How to Create Content Both CMOs and Audiences Will Love

Do your clients secretly hate the content you produce for their brands? Or worse, do you secretly hate the content you’re producing for your own brand?

According to a recent survey from Chief Marketing Officer Council and Content ROI Center, only 12 percent of marketers are satisfied with their branded content.

The survey of 200 marketing leaders across the United States asserted that somewhat surprisingly, even though content marketing is hot, marketers continue to struggle with creating customized, authoritative and engaging content.

Worse, while 90 percent report having a content strategy, only two percent are actually satisfied with their strategy. The biggest problem: a lack of alignment between strategies and audience needs.

Percent of marketers satisfied with branded content

“Any business that drives their marketing strategy with a blind, blanket approach, assuming all customer requirements are the same is either extremely naïve or is operating a very small, specific niche,” says Simon Brisk, the Commercial Director & Co-Founder of Click Intelligence LTD.

As a fellow digital marketing consultant, I know Brisk is absolutely correct in his assessment. I see every day the challenges CMOs face when it comes to creating content that is aligned with their audiences. It doesn’t matter whether I’m working with a solopreneur or a major Fortune 500 company: audience needs must drive content strategy; otherwise, the content will never resonate.

CMOs know that custom content creation is basically content marketing 101 these days. But with nearly half of all CMOs (48 percent) expressing doubt that their content is adequately customized to meet their target audiences’ needs, they’re struggling to achieve this basic alignment.

Related Article: Developing a Content Marketing Strategy…That Actually Works

1. Create Buyer Personas for Target Customers and Influencers

In an age where competition has never been so strong, understanding who your client base is and the specific needs they face is essential. Regardless of the size of your business, it’s never possible to know and understand each individual customer, therefore having fictitious ‘buying personas’ allows an organization to base decisions and strategies on specific viewpoints on a large scale.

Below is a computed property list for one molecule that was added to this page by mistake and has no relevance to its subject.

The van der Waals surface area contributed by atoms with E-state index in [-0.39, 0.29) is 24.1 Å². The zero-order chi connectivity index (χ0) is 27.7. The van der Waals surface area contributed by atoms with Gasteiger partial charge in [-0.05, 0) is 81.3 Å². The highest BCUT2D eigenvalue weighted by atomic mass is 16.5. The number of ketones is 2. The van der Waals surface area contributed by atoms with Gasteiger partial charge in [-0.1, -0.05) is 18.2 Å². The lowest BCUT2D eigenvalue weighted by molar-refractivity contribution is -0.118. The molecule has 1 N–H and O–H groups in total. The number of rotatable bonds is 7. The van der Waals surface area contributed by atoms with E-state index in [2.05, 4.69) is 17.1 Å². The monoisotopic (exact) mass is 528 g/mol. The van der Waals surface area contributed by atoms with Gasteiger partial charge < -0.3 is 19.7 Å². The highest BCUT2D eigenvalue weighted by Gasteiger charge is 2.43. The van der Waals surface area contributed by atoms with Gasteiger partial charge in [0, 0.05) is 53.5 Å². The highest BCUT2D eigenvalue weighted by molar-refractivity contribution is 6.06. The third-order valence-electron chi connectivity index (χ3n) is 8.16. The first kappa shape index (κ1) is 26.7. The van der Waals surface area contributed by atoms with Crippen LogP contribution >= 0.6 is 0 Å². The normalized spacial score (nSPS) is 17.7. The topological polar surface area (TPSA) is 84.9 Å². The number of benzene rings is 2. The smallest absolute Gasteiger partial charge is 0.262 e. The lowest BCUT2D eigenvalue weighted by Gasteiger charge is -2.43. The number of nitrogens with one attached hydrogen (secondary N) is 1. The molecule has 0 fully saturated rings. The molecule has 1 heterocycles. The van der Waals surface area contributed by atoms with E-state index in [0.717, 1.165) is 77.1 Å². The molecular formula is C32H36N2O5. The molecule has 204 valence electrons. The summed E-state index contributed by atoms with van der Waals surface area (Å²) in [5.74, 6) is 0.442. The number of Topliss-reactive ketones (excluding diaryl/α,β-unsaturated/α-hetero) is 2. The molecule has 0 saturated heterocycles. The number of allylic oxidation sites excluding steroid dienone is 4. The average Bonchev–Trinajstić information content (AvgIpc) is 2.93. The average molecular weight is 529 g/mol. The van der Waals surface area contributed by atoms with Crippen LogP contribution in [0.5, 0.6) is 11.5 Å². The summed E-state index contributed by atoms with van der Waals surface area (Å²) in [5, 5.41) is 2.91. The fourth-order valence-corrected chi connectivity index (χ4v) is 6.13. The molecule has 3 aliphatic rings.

These same rules apply to marketing and content creation. “Buyer personas are essential as they allow you to relate to the customer and create bespoke, yet considered content, based on your understanding of their needs,” says Brisk. When creating buyer personas, think beyond the end customer and include influencers, such as industry experts, business partners, existing customers and brand evangelists.

2. Identify How Buyer Personas Consume and Share Content

It’s not enough to just base topic ideas off the needs and interests of your buyer personas; you also need to format this content so it matches how these personas consume and share content.

  • What formats, tones, sources and lengths do these personas prefer (e.g., short-form blog posts, long-form white papers, infographics, video tutorials, etc.)?
  • Where online do these personas spend most of their time (e.g., social media, blogs, etc.)?
  • How can you best reach these target audience with your content (e.g., organic social media distribution, paid social advertising, paid search ads, etc.)?

When it comes to sorting out social media content distribution, keep these general rules of thumb in mind:

  • Twitter is best for targeting specific networks
  • LinkedIn is best for targeting via career/industry
  • Facebook is best for targeting via interest or demographic.

Related Article: Content Marketing: 5 Tips for Better Brand Content

3. Select Content Types That Align Your Business’s Needs With Your Buyer Personas’ Needs

Let’s say your goal is to increase brand awareness within specific verticals. Based on your buyer persona research, you know a large segment of your customers are searching for general, actionable information with your industry.

Your solution: create how-to video tutorial or case studies that address the persona’s specific knowledge need while also building brand awareness.

If your goal were lead generation rather than brand awareness, you’d need a means for capturing information via a lead generation form. By offering content that a lead simply can’t resist (e.g., white papers, toolkits, guides, webinars, etc.), they’ll be motivated to exchange their information (e.g., email address) for access.

Bottom line: Aligning content with audience needs may be content marketing 101, but doing so still takes a concerted effort and clear strategy. Start by identifying buyer personas for both target customers and decision-making influencers.

Next, identify how and where these personas consumer and share content; these are the networks your business needs to be active on.

Finally, be sure your content strategy aligns with both your company’s long-term growth goals and the needs/wants of your buyer personas. Once you’ve got these steps situated, it’s time to create a content execution plan and calendar.

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